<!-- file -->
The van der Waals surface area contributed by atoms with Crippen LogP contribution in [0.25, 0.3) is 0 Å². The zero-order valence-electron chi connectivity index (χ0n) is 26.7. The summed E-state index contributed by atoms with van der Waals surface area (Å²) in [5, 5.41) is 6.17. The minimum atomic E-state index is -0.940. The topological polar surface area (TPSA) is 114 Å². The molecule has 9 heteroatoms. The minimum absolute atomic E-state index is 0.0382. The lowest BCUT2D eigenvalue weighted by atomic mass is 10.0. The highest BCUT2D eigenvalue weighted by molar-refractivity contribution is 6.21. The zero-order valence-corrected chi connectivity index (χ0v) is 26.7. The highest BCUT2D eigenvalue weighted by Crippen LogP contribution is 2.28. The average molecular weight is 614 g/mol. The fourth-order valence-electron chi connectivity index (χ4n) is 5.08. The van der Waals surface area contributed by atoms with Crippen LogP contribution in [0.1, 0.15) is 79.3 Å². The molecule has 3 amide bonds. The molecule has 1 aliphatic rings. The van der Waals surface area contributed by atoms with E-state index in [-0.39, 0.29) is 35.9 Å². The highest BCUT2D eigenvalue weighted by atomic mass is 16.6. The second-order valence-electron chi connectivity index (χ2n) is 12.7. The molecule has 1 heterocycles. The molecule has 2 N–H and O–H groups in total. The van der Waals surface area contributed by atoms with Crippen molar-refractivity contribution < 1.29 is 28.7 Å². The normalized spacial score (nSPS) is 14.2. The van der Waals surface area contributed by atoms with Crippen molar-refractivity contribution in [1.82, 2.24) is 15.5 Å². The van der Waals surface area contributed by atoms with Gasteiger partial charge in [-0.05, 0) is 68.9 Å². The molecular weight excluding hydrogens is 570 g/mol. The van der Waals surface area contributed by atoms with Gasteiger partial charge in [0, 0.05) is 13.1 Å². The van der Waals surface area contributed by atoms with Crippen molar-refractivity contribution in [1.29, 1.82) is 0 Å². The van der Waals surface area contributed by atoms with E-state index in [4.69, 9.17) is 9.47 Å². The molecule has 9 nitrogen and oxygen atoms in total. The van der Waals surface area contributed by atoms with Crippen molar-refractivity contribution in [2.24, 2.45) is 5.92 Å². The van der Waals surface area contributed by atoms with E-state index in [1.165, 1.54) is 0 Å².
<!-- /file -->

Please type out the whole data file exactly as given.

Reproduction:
The van der Waals surface area contributed by atoms with Crippen LogP contribution in [0.25, 0.3) is 0 Å². The zero-order valence-electron chi connectivity index (χ0n) is 26.7. The summed E-state index contributed by atoms with van der Waals surface area (Å²) in [5, 5.41) is 6.17. The minimum atomic E-state index is -0.940. The topological polar surface area (TPSA) is 114 Å². The molecule has 9 heteroatoms. The minimum absolute atomic E-state index is 0.0382. The lowest BCUT2D eigenvalue weighted by atomic mass is 10.0. The highest BCUT2D eigenvalue weighted by molar-refractivity contribution is 6.21. The zero-order valence-corrected chi connectivity index (χ0v) is 26.7. The highest BCUT2D eigenvalue weighted by Crippen LogP contribution is 2.28. The average molecular weight is 614 g/mol. The fourth-order valence-electron chi connectivity index (χ4n) is 5.08. The van der Waals surface area contributed by atoms with Crippen LogP contribution in [0.1, 0.15) is 79.3 Å². The molecule has 3 amide bonds. The molecule has 1 aliphatic rings. The van der Waals surface area contributed by atoms with E-state index in [-0.39, 0.29) is 35.9 Å². The highest BCUT2D eigenvalue weighted by atomic mass is 16.6. The second-order valence-electron chi connectivity index (χ2n) is 12.7. The molecule has 1 heterocycles. The molecule has 2 N–H and O–H groups in total. The van der Waals surface area contributed by atoms with Crippen molar-refractivity contribution < 1.29 is 28.7 Å². The normalized spacial score (nSPS) is 14.2. The van der Waals surface area contributed by atoms with Crippen molar-refractivity contribution in [1.82, 2.24) is 15.5 Å². The van der Waals surface area contributed by atoms with Gasteiger partial charge in [-0.05, 0) is 68.9 Å². The molecular weight excluding hydrogens is 570 g/mol. The van der Waals surface area contributed by atoms with Gasteiger partial charge in [0, 0.05) is 13.1 Å². The van der Waals surface area contributed by atoms with Crippen molar-refractivity contribution in [1.29, 1.82) is 0 Å². The van der Waals surface area contributed by atoms with E-state index in [4.69, 9.17) is 9.47 Å². The molecule has 9 nitrogen and oxygen atoms in total. The van der Waals surface area contributed by atoms with Crippen molar-refractivity contribution in [2.24, 2.45) is 5.92 Å². The van der Waals surface area contributed by atoms with E-state index in [1.165, 1.54) is 0 Å².